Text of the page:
kids in school

Back-To- School Health Tips

Without warning, summer flies by, and suddenly it is time to go back to school! It is easy to become overwhelmed with all of the many things on our back to school lists like shopping for school supplies and new clothes. However, it is important to add a few tasks on your list that are more important than new tennis shoes. Here are four tips to help your child have a happy, healthy and successful school year! 

 

Make sure sleep needs are met 

 

Did you know that the majority of children in the U.S. do not get enough sleep? Some studies show as much as 70% are sleep deprived depending on the age breakdown! To encourage healthy sleep hygiene, remove electronic devices from your child’s reach an hour before bedtime. Darken sleeping areas as it is still very light at bedtime in the summer months. Limit caffeine intake, especially in the afternoon. 

 

How much sleep is enough? For preschoolers (age 3-5) The National Sleep Foundation recommends 10-13 hours. School-aged children should sleep 7-8 hours, and teens should sleep at least seven hours. 

 

Fight off school illnesses 

 

Closer contact with more students means closer contact with more germs. Ward off illnesses with healthy habits! During the lazy days of summer, comfort foods and treats may be a normal part of your child’s diet. School time is a great time to implement a healthy diet rich in fruits, vegetables, a daily multivitamin and plenty of water. Hand washing is a must, but attaching hand sanitizer to your child’s backpack when the restroom isn’t readily available is a good idea too.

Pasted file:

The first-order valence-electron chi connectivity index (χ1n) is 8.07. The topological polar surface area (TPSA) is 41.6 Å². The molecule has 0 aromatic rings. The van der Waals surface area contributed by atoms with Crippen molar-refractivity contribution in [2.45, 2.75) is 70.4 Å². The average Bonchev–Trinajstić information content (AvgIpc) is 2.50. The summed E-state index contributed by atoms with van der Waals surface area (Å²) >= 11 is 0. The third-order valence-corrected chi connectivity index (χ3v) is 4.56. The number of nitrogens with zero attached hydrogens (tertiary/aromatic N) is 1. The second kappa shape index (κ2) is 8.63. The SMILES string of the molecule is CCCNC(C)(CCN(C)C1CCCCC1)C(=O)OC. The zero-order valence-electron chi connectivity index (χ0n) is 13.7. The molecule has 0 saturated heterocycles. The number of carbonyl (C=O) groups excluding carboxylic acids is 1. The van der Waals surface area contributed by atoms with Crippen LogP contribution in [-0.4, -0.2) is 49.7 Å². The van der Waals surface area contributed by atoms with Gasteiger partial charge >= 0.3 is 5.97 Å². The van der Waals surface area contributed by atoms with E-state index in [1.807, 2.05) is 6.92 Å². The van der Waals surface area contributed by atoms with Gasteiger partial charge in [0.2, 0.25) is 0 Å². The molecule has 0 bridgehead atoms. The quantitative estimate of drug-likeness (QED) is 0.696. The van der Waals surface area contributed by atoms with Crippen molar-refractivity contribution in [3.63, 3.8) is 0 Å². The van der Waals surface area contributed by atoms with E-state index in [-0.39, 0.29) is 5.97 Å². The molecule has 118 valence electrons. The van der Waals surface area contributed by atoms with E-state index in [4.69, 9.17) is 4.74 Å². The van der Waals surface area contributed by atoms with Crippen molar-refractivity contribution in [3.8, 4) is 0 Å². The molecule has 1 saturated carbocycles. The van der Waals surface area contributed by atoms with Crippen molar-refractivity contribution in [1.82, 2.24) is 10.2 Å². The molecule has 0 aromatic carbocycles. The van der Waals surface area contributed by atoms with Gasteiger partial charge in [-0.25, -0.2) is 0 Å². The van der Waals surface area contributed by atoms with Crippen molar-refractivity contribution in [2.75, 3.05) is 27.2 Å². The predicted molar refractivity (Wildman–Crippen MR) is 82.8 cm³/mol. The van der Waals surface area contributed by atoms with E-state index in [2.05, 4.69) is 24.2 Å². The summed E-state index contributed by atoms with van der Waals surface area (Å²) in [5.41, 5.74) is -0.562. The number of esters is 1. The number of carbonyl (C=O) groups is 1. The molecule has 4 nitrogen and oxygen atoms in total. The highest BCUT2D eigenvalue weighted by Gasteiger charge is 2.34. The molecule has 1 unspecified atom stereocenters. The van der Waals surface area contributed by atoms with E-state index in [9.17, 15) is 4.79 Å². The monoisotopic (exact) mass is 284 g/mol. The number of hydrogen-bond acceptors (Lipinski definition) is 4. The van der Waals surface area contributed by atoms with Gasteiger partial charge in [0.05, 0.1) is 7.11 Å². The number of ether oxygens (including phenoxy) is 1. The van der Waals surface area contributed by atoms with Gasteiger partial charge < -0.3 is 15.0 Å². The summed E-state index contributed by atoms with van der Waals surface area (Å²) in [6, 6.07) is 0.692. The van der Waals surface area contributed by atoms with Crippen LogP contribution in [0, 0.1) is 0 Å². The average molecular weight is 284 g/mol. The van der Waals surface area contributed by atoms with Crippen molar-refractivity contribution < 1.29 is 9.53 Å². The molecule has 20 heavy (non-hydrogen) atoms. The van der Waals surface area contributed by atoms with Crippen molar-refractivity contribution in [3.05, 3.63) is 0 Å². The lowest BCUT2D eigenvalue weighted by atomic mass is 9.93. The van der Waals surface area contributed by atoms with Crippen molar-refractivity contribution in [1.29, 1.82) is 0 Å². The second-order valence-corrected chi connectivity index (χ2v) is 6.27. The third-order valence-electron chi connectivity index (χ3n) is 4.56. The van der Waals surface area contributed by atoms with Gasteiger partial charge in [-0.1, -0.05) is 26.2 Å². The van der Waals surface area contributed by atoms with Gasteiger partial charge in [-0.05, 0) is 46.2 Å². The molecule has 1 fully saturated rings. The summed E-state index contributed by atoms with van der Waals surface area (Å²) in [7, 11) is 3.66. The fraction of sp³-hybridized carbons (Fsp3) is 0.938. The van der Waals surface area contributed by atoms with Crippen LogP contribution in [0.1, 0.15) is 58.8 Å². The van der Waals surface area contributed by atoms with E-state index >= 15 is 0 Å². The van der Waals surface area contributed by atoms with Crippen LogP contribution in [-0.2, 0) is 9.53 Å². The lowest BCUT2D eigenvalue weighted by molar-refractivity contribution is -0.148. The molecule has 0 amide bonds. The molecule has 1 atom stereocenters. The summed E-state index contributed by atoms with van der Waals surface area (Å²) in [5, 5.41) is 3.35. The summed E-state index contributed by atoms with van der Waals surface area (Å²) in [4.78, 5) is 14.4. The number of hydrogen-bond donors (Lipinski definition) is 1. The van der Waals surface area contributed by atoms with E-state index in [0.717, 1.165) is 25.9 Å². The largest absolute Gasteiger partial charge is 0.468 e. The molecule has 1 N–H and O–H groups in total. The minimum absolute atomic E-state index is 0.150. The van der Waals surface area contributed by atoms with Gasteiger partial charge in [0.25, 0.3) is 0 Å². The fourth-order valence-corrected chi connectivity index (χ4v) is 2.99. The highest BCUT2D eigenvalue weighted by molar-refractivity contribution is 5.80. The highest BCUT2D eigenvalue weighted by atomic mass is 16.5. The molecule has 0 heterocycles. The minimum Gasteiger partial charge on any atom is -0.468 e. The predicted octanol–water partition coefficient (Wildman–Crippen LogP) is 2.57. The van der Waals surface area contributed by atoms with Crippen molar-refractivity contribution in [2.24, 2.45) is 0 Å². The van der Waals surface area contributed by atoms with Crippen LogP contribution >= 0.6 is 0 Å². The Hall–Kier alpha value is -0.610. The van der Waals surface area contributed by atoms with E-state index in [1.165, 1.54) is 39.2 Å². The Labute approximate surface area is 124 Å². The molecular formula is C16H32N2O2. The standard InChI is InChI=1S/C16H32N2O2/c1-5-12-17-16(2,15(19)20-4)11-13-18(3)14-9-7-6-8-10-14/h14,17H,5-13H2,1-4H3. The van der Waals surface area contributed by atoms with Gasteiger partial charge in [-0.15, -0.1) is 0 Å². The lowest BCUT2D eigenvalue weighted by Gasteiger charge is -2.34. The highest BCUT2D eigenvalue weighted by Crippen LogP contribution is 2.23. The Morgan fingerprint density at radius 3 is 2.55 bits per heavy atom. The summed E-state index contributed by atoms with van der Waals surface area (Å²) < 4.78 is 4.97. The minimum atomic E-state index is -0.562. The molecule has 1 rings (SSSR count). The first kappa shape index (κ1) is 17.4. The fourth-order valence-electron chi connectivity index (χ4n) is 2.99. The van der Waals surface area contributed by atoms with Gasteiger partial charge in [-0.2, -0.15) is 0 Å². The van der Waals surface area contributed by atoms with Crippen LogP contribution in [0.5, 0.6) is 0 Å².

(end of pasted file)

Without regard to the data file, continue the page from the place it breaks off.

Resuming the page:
To learn more about preventing specific illnesses, check out our article “Back-to-School Illnesses.”

 

Schedule your child a checkup 

 

All student-athletes should have sports physicals, but annual checkups are recommended rather your child plays sports or not. At your child’s check-up, the physician will discuss any needed immunizations, nutrition needs, and any other health concerns you may have. 

 

If your child does not have a regular pediatrician or primary care physician, consider reaching out to one of our Lawton Community Health Centers conveniently located in four communities throughout the area. 

 

Don’t miss out on the chance to visit with your child’s teacher